Parents guide to teen brain
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Teen stress is an important health issue. The early teen years are marked by rapid changes — physical, cognitive, and emotional. Young people may also face other challenges, including changing relationships with peers, new demands at school, family tensions, or safety issues in their communities. The ways in which teens cope with these stressors can have significant short-and long-term consequences on their physical and emotional health.
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My teen brain
Teenage brain: how understanding it can help deal with your parents - BBC Science Focus Magazine
As their children grow to pre-teens and teens, parents worry about new risks they may experience. One such risk is the use of substances, such as alcohol, marijuana, tobacco, and other drugs. Substance use by teens can have a big impact on their health and well-being. The American Academy of Pediatrics AAP , through a cooperative agreement with the Centers for Disease Control and Prevention CDC , developed a guide for implementing substance use screening in pediatric practices to help pediatricians address substance use concerns. The AAP recommends screening for substance use in children, starting at 9 years of age. The guide also highlights the risks of substance use among teens. Substance use can do the following:.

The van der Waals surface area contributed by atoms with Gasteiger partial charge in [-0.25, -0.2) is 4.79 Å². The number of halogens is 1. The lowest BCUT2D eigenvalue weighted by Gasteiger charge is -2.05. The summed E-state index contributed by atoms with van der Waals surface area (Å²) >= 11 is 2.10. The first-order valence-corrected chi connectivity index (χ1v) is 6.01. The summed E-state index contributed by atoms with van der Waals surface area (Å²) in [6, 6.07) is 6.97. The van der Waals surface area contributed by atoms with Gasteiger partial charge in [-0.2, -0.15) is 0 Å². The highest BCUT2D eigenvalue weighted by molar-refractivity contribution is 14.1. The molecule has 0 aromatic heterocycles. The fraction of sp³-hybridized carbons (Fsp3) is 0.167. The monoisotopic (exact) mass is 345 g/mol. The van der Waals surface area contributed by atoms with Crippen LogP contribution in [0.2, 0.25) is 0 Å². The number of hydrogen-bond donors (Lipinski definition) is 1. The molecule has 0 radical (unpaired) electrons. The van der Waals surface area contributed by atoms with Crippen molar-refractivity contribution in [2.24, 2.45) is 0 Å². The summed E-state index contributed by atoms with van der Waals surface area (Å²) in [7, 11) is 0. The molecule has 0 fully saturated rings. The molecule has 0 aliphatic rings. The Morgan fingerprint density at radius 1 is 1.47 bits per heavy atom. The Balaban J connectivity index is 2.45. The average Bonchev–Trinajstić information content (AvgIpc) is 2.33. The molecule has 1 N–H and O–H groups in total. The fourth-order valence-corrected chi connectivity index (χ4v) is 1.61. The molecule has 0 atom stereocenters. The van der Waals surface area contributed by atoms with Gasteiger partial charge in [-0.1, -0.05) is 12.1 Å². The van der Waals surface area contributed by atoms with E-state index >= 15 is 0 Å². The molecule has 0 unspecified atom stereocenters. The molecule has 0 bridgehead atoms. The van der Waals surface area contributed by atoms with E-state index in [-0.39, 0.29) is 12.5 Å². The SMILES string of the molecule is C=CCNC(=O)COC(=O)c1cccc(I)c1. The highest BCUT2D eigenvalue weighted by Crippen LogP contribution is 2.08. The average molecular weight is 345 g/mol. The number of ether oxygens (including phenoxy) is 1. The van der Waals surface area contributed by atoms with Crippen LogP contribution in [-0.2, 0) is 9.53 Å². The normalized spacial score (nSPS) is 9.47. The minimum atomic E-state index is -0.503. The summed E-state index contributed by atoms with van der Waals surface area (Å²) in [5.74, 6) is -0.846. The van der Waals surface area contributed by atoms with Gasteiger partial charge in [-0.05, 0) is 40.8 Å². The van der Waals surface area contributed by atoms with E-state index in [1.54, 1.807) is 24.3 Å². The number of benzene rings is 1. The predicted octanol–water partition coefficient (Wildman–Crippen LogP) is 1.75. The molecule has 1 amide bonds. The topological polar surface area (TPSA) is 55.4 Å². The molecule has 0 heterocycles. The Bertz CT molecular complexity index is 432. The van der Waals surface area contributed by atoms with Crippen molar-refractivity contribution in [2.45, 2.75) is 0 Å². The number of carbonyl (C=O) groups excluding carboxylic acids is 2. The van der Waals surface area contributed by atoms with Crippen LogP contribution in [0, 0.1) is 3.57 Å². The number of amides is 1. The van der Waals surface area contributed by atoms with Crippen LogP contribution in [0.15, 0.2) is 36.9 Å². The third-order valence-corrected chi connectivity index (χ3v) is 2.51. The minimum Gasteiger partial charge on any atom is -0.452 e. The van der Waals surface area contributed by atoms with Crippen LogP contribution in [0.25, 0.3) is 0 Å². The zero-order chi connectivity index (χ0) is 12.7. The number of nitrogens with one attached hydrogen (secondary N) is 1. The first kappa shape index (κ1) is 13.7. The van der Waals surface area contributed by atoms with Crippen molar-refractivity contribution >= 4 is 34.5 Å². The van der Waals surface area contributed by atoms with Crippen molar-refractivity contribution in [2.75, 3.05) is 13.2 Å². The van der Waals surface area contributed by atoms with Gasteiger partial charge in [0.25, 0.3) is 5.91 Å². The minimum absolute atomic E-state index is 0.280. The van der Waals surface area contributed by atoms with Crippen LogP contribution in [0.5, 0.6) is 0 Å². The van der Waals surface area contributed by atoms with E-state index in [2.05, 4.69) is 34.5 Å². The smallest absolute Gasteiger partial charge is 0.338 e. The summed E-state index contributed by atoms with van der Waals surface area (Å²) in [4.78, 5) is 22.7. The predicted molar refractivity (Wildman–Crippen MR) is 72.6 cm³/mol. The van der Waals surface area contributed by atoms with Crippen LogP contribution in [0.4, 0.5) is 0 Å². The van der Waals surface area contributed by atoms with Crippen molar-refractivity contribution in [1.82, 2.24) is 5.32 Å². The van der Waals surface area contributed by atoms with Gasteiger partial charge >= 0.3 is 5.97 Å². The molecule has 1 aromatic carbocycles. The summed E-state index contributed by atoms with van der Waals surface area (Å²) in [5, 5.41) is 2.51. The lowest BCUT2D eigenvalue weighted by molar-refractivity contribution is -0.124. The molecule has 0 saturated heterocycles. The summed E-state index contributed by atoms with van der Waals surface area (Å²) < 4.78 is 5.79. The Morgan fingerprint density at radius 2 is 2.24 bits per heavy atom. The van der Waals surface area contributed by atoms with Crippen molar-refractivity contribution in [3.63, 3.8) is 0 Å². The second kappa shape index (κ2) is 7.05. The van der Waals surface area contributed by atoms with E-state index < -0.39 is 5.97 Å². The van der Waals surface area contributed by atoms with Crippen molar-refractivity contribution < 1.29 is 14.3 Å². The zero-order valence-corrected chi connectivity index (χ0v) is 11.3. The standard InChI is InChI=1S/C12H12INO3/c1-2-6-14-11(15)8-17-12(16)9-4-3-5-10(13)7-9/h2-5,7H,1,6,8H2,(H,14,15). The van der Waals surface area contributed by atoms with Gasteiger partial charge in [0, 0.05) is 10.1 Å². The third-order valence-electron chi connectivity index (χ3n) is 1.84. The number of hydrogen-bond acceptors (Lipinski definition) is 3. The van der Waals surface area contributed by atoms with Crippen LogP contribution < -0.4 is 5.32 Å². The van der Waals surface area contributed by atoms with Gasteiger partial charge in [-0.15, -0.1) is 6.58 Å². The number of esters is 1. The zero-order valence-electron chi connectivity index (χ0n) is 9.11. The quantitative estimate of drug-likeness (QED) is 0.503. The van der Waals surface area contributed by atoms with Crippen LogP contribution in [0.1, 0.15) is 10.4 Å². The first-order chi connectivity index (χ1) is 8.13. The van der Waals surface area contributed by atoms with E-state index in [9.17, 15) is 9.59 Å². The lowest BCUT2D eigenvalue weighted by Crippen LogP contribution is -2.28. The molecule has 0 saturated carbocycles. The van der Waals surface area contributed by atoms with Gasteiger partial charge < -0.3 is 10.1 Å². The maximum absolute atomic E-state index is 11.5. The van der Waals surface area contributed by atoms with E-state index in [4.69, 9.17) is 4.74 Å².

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Parents' Ultimate Guides
Many parents do not understand why their teenagers occasionally behave in an impulsive, irrational, or dangerous way. At times, it seems like teens don't think things through or fully consider the consequences of their actions. Adolescents differ from adults in the way they behave, solve problems, and make decisions. There is a biological explanation for this difference. Studies have shown that brains continue to mature and develop throughout childhood and adolescence and well into early adulthood.
Skip to content. Read more about teen brain changes. Find out how you can support your teen.